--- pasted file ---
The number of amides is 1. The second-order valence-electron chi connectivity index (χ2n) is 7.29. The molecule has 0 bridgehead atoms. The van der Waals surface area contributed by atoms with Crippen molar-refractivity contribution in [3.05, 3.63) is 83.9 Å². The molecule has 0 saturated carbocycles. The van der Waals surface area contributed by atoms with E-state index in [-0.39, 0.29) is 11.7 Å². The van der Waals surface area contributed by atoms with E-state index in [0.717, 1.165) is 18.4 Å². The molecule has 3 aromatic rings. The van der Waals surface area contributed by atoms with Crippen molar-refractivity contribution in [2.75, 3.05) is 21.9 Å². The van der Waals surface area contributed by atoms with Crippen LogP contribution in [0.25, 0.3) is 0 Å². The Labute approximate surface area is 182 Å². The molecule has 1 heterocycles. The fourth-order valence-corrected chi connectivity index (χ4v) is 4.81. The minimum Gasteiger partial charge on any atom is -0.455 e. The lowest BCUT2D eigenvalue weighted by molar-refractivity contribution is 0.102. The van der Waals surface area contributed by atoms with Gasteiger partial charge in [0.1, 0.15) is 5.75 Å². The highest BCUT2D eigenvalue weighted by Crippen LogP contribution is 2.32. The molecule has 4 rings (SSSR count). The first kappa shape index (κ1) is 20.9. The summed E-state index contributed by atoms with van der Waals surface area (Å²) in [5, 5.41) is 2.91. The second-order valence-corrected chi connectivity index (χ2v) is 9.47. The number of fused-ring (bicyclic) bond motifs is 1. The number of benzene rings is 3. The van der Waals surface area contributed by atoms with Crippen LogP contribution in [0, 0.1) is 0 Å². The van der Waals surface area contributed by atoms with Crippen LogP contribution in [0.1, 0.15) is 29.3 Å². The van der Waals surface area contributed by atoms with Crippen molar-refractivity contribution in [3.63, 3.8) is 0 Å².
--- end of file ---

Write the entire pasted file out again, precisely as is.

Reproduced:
The number of amides is 1. The second-order valence-electron chi connectivity index (χ2n) is 7.29. The molecule has 0 bridgehead atoms. The van der Waals surface area contributed by atoms with Crippen molar-refractivity contribution in [3.05, 3.63) is 83.9 Å². The molecule has 0 saturated carbocycles. The van der Waals surface area contributed by atoms with E-state index in [-0.39, 0.29) is 11.7 Å². The van der Waals surface area contributed by atoms with E-state index in [0.717, 1.165) is 18.4 Å². The molecule has 3 aromatic rings. The van der Waals surface area contributed by atoms with Crippen molar-refractivity contribution in [2.75, 3.05) is 21.9 Å². The van der Waals surface area contributed by atoms with Crippen LogP contribution in [0.25, 0.3) is 0 Å². The Labute approximate surface area is 182 Å². The molecule has 1 heterocycles. The fourth-order valence-corrected chi connectivity index (χ4v) is 4.81. The minimum Gasteiger partial charge on any atom is -0.455 e. The lowest BCUT2D eigenvalue weighted by molar-refractivity contribution is 0.102. The van der Waals surface area contributed by atoms with Gasteiger partial charge in [0.1, 0.15) is 5.75 Å². The highest BCUT2D eigenvalue weighted by Crippen LogP contribution is 2.32. The molecule has 4 rings (SSSR count). The first kappa shape index (κ1) is 20.9. The summed E-state index contributed by atoms with van der Waals surface area (Å²) in [5, 5.41) is 2.91. The second-order valence-corrected chi connectivity index (χ2v) is 9.47. The number of fused-ring (bicyclic) bond motifs is 1. The number of benzene rings is 3. The van der Waals surface area contributed by atoms with Crippen LogP contribution in [0, 0.1) is 0 Å². The van der Waals surface area contributed by atoms with Crippen LogP contribution in [0.1, 0.15) is 29.3 Å². The van der Waals surface area contributed by atoms with Crippen molar-refractivity contribution in [3.63, 3.8) is 0 Å².